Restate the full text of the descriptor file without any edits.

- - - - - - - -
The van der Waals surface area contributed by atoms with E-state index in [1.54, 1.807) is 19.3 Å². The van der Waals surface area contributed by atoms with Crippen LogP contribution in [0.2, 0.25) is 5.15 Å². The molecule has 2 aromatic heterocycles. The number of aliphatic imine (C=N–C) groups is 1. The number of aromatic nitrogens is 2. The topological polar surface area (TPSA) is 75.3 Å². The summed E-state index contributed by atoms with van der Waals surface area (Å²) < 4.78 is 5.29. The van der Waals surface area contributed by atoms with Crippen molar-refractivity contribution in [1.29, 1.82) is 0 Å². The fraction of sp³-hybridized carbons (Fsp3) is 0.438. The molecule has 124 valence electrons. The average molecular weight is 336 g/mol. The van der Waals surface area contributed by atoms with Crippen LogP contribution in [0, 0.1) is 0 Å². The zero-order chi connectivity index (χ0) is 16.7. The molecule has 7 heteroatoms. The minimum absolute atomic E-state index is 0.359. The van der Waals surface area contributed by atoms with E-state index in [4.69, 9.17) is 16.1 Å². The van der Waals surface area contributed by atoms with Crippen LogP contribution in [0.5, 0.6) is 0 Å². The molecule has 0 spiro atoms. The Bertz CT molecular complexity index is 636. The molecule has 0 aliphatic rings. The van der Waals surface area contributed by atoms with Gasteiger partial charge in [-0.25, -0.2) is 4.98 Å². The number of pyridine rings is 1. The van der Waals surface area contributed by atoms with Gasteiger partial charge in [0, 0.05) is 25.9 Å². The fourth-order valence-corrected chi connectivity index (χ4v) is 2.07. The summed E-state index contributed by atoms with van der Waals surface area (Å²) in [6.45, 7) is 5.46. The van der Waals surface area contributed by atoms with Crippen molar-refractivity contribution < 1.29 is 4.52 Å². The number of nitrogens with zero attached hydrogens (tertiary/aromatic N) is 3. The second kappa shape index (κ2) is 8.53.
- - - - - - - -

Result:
The van der Waals surface area contributed by atoms with E-state index in [1.54, 1.807) is 19.3 Å². The van der Waals surface area contributed by atoms with Crippen LogP contribution in [0.2, 0.25) is 5.15 Å². The molecule has 2 aromatic heterocycles. The number of aliphatic imine (C=N–C) groups is 1. The number of aromatic nitrogens is 2. The topological polar surface area (TPSA) is 75.3 Å². The summed E-state index contributed by atoms with van der Waals surface area (Å²) < 4.78 is 5.29. The van der Waals surface area contributed by atoms with Crippen molar-refractivity contribution in [1.29, 1.82) is 0 Å². The fraction of sp³-hybridized carbons (Fsp3) is 0.438. The molecule has 124 valence electrons. The average molecular weight is 336 g/mol. The van der Waals surface area contributed by atoms with Crippen LogP contribution in [0, 0.1) is 0 Å². The zero-order chi connectivity index (χ0) is 16.7. The molecule has 7 heteroatoms. The minimum absolute atomic E-state index is 0.359. The van der Waals surface area contributed by atoms with E-state index in [4.69, 9.17) is 16.1 Å². The van der Waals surface area contributed by atoms with Crippen LogP contribution in [0.5, 0.6) is 0 Å². The molecule has 0 spiro atoms. The Bertz CT molecular complexity index is 636. The molecule has 0 aliphatic rings. The van der Waals surface area contributed by atoms with Gasteiger partial charge in [-0.25, -0.2) is 4.98 Å². The number of pyridine rings is 1. The van der Waals surface area contributed by atoms with Gasteiger partial charge in [0, 0.05) is 25.9 Å². The fourth-order valence-corrected chi connectivity index (χ4v) is 2.07. The summed E-state index contributed by atoms with van der Waals surface area (Å²) in [6.45, 7) is 5.46. The van der Waals surface area contributed by atoms with Crippen molar-refractivity contribution < 1.29 is 4.52 Å². The number of nitrogens with zero attached hydrogens (tertiary/aromatic N) is 3. The second kappa shape index (κ2) is 8.53.